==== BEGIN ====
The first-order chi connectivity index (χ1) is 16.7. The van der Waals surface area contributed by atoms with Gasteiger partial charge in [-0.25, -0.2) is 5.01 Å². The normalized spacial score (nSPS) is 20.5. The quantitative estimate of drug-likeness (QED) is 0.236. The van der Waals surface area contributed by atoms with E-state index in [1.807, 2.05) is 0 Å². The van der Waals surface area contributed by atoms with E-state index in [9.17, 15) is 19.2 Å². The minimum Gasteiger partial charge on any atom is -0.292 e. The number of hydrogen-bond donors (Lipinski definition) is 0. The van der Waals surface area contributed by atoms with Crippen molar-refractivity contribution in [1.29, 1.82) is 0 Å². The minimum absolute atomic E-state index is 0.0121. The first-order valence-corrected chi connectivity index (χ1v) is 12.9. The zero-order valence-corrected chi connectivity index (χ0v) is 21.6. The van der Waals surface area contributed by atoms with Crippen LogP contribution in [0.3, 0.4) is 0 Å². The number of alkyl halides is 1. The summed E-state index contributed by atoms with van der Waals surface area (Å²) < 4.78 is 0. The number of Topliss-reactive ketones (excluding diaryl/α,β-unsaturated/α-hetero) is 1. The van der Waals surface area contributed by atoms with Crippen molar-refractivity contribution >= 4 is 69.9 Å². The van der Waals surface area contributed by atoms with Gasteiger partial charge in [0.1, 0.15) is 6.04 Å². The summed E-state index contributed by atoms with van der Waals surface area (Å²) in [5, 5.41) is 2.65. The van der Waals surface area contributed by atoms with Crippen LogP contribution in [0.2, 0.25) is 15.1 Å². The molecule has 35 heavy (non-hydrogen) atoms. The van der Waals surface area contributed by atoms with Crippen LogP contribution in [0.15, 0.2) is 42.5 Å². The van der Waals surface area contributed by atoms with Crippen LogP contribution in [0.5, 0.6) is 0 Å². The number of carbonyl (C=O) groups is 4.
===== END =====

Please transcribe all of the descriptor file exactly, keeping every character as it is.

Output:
The first-order chi connectivity index (χ1) is 16.7. The van der Waals surface area contributed by atoms with Gasteiger partial charge in [-0.25, -0.2) is 5.01 Å². The normalized spacial score (nSPS) is 20.5. The quantitative estimate of drug-likeness (QED) is 0.236. The van der Waals surface area contributed by atoms with E-state index in [1.807, 2.05) is 0 Å². The van der Waals surface area contributed by atoms with E-state index in [9.17, 15) is 19.2 Å². The minimum Gasteiger partial charge on any atom is -0.292 e. The number of hydrogen-bond donors (Lipinski definition) is 0. The van der Waals surface area contributed by atoms with Crippen molar-refractivity contribution in [1.29, 1.82) is 0 Å². The minimum absolute atomic E-state index is 0.0121. The first-order valence-corrected chi connectivity index (χ1v) is 12.9. The zero-order valence-corrected chi connectivity index (χ0v) is 21.6. The van der Waals surface area contributed by atoms with Crippen LogP contribution in [0.3, 0.4) is 0 Å². The number of alkyl halides is 1. The summed E-state index contributed by atoms with van der Waals surface area (Å²) < 4.78 is 0. The number of Topliss-reactive ketones (excluding diaryl/α,β-unsaturated/α-hetero) is 1. The van der Waals surface area contributed by atoms with Crippen molar-refractivity contribution >= 4 is 69.9 Å². The van der Waals surface area contributed by atoms with Gasteiger partial charge in [0.1, 0.15) is 6.04 Å². The summed E-state index contributed by atoms with van der Waals surface area (Å²) in [5, 5.41) is 2.65. The van der Waals surface area contributed by atoms with Crippen LogP contribution in [0.2, 0.25) is 15.1 Å². The molecule has 35 heavy (non-hydrogen) atoms. The van der Waals surface area contributed by atoms with Crippen LogP contribution in [0.15, 0.2) is 42.5 Å². The van der Waals surface area contributed by atoms with Crippen LogP contribution in [0.5, 0.6) is 0 Å². The number of carbonyl (C=O) groups is 4.